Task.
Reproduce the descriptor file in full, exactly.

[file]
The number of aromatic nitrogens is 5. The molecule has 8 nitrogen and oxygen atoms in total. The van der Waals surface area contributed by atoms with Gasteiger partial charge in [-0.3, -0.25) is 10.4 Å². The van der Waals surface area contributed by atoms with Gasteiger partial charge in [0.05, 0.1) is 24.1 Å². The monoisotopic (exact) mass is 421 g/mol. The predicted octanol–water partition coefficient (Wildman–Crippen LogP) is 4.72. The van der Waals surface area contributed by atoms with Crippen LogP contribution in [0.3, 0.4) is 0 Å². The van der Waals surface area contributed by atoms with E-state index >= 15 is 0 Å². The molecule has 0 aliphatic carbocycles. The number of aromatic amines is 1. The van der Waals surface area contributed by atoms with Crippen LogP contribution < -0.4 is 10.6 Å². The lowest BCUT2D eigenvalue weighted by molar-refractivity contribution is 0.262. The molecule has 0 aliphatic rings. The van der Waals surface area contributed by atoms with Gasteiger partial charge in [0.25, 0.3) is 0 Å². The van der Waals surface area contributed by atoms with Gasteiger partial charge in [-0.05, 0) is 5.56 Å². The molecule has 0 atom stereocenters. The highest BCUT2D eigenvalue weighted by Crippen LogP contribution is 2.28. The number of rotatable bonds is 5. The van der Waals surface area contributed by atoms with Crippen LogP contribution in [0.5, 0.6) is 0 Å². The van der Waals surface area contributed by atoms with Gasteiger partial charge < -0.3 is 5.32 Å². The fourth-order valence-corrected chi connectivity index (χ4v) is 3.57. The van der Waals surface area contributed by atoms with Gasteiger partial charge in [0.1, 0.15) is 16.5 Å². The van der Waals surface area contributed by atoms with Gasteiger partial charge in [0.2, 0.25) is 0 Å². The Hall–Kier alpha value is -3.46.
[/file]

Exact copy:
The number of aromatic nitrogens is 5. The molecule has 8 nitrogen and oxygen atoms in total. The van der Waals surface area contributed by atoms with Gasteiger partial charge in [-0.3, -0.25) is 10.4 Å². The van der Waals surface area contributed by atoms with Gasteiger partial charge in [0.05, 0.1) is 24.1 Å². The monoisotopic (exact) mass is 421 g/mol. The predicted octanol–water partition coefficient (Wildman–Crippen LogP) is 4.72. The van der Waals surface area contributed by atoms with Crippen LogP contribution in [0.3, 0.4) is 0 Å². The van der Waals surface area contributed by atoms with E-state index >= 15 is 0 Å². The molecule has 0 aliphatic carbocycles. The number of aromatic amines is 1. The van der Waals surface area contributed by atoms with Crippen LogP contribution < -0.4 is 10.6 Å². The lowest BCUT2D eigenvalue weighted by molar-refractivity contribution is 0.262. The molecule has 0 aliphatic rings. The van der Waals surface area contributed by atoms with Gasteiger partial charge in [0.25, 0.3) is 0 Å². The van der Waals surface area contributed by atoms with Gasteiger partial charge in [-0.05, 0) is 5.56 Å². The molecule has 0 atom stereocenters. The highest BCUT2D eigenvalue weighted by Crippen LogP contribution is 2.28. The number of rotatable bonds is 5. The van der Waals surface area contributed by atoms with Crippen LogP contribution in [0.5, 0.6) is 0 Å². The van der Waals surface area contributed by atoms with Gasteiger partial charge < -0.3 is 5.32 Å². The fourth-order valence-corrected chi connectivity index (χ4v) is 3.57. The van der Waals surface area contributed by atoms with Gasteiger partial charge in [0.1, 0.15) is 16.5 Å². The van der Waals surface area contributed by atoms with Gasteiger partial charge in [0.2, 0.25) is 0 Å². The Hall–Kier alpha value is -3.46.